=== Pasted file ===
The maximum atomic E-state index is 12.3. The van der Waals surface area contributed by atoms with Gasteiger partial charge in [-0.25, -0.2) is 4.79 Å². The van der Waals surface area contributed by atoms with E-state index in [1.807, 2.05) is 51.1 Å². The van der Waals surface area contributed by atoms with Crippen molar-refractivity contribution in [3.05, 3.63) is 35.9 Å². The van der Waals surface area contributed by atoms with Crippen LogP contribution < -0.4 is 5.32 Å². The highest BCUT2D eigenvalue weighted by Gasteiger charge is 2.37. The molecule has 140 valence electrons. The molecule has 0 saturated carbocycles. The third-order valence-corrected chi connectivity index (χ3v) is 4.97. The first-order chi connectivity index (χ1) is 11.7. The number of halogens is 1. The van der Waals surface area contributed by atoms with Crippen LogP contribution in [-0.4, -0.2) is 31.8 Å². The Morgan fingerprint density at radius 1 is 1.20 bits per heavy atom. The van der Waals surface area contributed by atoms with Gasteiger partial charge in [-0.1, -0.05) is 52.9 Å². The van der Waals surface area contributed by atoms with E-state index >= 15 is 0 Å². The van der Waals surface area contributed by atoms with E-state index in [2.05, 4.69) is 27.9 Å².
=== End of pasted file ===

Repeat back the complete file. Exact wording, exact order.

The maximum atomic E-state index is 12.3. The van der Waals surface area contributed by atoms with Gasteiger partial charge in [-0.25, -0.2) is 4.79 Å². The van der Waals surface area contributed by atoms with E-state index in [1.807, 2.05) is 51.1 Å². The van der Waals surface area contributed by atoms with Crippen molar-refractivity contribution in [3.05, 3.63) is 35.9 Å². The van der Waals surface area contributed by atoms with Crippen LogP contribution < -0.4 is 5.32 Å². The highest BCUT2D eigenvalue weighted by Gasteiger charge is 2.37. The molecule has 140 valence electrons. The molecule has 0 saturated carbocycles. The third-order valence-corrected chi connectivity index (χ3v) is 4.97. The first-order chi connectivity index (χ1) is 11.7. The number of halogens is 1. The van der Waals surface area contributed by atoms with Crippen LogP contribution in [-0.4, -0.2) is 31.8 Å². The Morgan fingerprint density at radius 1 is 1.20 bits per heavy atom. The van der Waals surface area contributed by atoms with Gasteiger partial charge in [-0.1, -0.05) is 52.9 Å². The van der Waals surface area contributed by atoms with E-state index >= 15 is 0 Å². The van der Waals surface area contributed by atoms with E-state index in [2.05, 4.69) is 27.9 Å².